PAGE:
The Brockton Brightfield, the Largest Solar Energy System in New England, to be Dedicated on Oct. 26, 2006
Largest Brightfield in the Nation Establishes Brockton as a Solar Energy Champion
What: Inauguration of the Brockton Brightfield, an environmentally remediated brownfield that now features a 425 kilowatt (kW) solar energy system designed and constructed by Global Solar Energy Inc., using SCHOTT Solar modules manufactured in nearby Billerica, Mass.
Brocktonâ€™s installation of this new brightfield (a solar energy power plant located on a brownfield) has transformed a community liability into an environmental, educational and aesthetic asset. The Brockton Brightfield will be the largest solar energy plant in New England, and the largest brightfield in the nation.
With the new brightfield, Brockton, long known as the City of Champions, establishes itself as Massachusettsâ€™ solar energy champion, with the largest installed capacity of photovoltaic solar power of any city in the commonwealth.
At the ribbon cutting and dedication event celebrating the completion of the brightfield, federal, state and local officials, solar industry experts and community leaders will provide insight and background on this unique solar energy installation and the future of renewable energy in Massachusetts.
Members of the press will also be able to
Â· Tour the site
Â· Interview speakers
Â· Visit the SCHOTT Solar PV production facility in to Billerica, Mass. where the photovoltaic (PV) solar panels used at this site were manufactured.
Who: Currently scheduled event speakers include:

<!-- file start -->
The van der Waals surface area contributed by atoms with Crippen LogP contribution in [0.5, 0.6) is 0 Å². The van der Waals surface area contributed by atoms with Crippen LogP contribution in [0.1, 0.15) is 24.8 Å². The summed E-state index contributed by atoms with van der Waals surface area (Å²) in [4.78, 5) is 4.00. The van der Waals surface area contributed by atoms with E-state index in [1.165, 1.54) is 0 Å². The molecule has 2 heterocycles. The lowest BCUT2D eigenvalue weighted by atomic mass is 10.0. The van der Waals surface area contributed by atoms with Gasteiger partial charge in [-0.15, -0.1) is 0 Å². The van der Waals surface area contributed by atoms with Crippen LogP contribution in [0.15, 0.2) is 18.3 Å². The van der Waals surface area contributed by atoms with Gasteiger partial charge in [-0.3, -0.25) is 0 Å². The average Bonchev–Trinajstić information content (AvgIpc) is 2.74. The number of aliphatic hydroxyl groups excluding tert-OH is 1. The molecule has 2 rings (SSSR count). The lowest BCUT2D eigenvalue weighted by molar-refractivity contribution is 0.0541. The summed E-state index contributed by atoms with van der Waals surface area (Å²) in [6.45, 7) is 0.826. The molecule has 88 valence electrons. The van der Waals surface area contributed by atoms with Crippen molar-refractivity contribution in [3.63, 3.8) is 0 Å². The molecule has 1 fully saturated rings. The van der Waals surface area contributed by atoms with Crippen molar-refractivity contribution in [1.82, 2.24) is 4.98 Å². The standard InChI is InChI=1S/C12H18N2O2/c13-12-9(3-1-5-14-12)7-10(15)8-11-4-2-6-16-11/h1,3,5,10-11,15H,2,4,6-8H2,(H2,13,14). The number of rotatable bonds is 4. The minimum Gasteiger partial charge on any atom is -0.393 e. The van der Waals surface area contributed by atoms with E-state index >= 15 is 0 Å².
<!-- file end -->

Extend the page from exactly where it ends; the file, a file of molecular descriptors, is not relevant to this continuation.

Â· U.S. Rep. Stephen Lynch (D-Mass.),
Â· Mayor James E. Harrington (D) of Brockton
Â· City Council Representative Linda Balzotti (D) of Brockton
Â· Dr. Warren Leon, Director of the Massachusetts Technology Collaborative’s (MTC) Renewable Energy Trust,
Â· Robert W. Varney, Regional Administrator of the New England Office of the U.S. Environmental Protection Agency (EPA)
Where: Brockton, Mass. Corner of Grove St. and E. Union St.
When: Thursday, October 26, 2006 at 10:00 am
RSVP: Please confirm attendance with Jason Brown of Spector & Associates: jbrown (at) spectorandassociates (dot) net or P (212) 943-5858.
Seems this location has been in the works for over five years now.
A long- awaited green light was flipped this week on a large, half-MW solar project in Massachusetts known as the Brockton “Brightfield.” At its heart is a plan to make use of a formerly polluted EPA-designated “brownfields” site and convert it into a local solar energy power plant — said to be the largest such solar project in New England.
“It is so gratifying to see this project finally coming to fruition after five years of feasibility studies, legislative approvals, financing, and contract negotiations. This particular neighborhood truly deserves an environmentally benign development considering some of the environmental burdens it has experienced.”
— Lori Colombo, Brownfields Coordinator